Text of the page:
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Eur J Haematol. 2012 Apr;88(4):329-35. doi: 10.1111/j.1600-0609.2012.01750.x. Epub 2012 Feb 2.

Lifelong prophylaxis in a large cohort of adult patients with severe haemophilia: a beneficial effect on orthopaedic outcome and quality of life.

Author information

1
Malmö Centre for Thrombosis and Haemostasis, Skåne University Hospital, Malmö Department of Clinical Sciences, Lund University, Malmö, Sweden. mohammed.khawaji@med.lu.se

Abstract

BACKGROUND:

In the 1950s, Sweden initiated prophylaxis as a lifelong treatment for haemophilia. It was the first country to do so.

OBJECTIVES:

To describe and evaluate dosing and outcome of prophylactic treatment in a large cohort of adult people with severe haemophilia who have been using prophylaxis most of their lives.

METHODS:

Eighty-one patients born between 1932 and1992 were divided into two groups (Group A started prophylaxis at the age of ≤ 3 yr; Group B at three or more years of age) and evaluated retrospectively. Outcome was evaluated using the Hemophilia Joint Health Score (HJHS) and SF-36, a measure of quality of life.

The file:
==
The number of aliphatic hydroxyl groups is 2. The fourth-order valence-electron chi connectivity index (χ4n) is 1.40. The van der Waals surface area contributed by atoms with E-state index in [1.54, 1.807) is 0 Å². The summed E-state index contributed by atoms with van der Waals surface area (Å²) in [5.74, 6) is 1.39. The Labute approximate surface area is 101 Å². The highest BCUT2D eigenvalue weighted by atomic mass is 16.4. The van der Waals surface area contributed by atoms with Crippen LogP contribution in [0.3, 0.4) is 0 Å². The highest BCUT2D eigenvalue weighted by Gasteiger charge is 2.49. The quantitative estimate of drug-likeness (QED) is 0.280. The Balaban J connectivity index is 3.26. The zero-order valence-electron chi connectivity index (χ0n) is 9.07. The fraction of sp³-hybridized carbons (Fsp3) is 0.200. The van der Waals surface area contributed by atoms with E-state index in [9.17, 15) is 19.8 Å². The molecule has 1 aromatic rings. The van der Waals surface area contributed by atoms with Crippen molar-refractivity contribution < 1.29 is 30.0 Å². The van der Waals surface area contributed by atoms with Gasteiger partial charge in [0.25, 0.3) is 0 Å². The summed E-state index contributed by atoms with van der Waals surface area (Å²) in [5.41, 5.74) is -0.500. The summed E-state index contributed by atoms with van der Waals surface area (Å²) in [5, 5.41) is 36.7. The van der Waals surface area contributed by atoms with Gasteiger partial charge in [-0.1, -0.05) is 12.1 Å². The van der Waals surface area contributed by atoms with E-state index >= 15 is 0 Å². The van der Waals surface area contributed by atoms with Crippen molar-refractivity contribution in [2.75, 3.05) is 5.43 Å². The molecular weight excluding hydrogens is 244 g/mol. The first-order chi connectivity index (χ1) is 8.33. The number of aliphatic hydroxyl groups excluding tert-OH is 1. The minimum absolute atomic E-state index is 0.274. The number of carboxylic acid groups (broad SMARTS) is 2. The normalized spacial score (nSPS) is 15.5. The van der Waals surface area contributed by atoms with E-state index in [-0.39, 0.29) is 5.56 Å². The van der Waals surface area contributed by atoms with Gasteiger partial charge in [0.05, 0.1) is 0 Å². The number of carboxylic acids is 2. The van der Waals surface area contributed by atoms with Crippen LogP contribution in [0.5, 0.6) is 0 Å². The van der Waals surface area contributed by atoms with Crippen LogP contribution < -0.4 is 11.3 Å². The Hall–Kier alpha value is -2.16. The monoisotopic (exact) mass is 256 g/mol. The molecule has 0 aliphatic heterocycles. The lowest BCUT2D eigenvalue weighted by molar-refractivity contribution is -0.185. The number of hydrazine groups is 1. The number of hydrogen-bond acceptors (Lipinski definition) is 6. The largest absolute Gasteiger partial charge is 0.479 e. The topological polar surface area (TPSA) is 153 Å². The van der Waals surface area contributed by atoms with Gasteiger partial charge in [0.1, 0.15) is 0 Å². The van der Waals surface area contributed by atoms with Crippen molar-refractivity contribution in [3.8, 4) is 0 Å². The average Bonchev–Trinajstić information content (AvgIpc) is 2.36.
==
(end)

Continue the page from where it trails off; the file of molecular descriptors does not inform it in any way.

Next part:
RESULTS:

The median number of joint bleeds per year was 0 in both study groups; however, the annual number of joint bleeds during the final 3 yr of observation was higher in group B than in group A (P < 0.006). Twenty-five of 30 patients in group A and 27/51 patients in group B had no joint bleeds in that period. Group A had significantly better joint outcomes than group B. Patients in group A experienced better physical and social health than those in group B.

CONCLUSIONS:

This follow-up has provided for the first time more extensive and detailed information regarding the practice of prophylactic treatment in a large cohort of adults with severe haemophilia. The present study confirms that early start of prophylaxis continuing throughout the lifespan has been successful in virtually eliminating joint bleeds, preserving a close to normal joint status, and keeping patients healthy and able to live normal lives.

[Indexed for MEDLINE]

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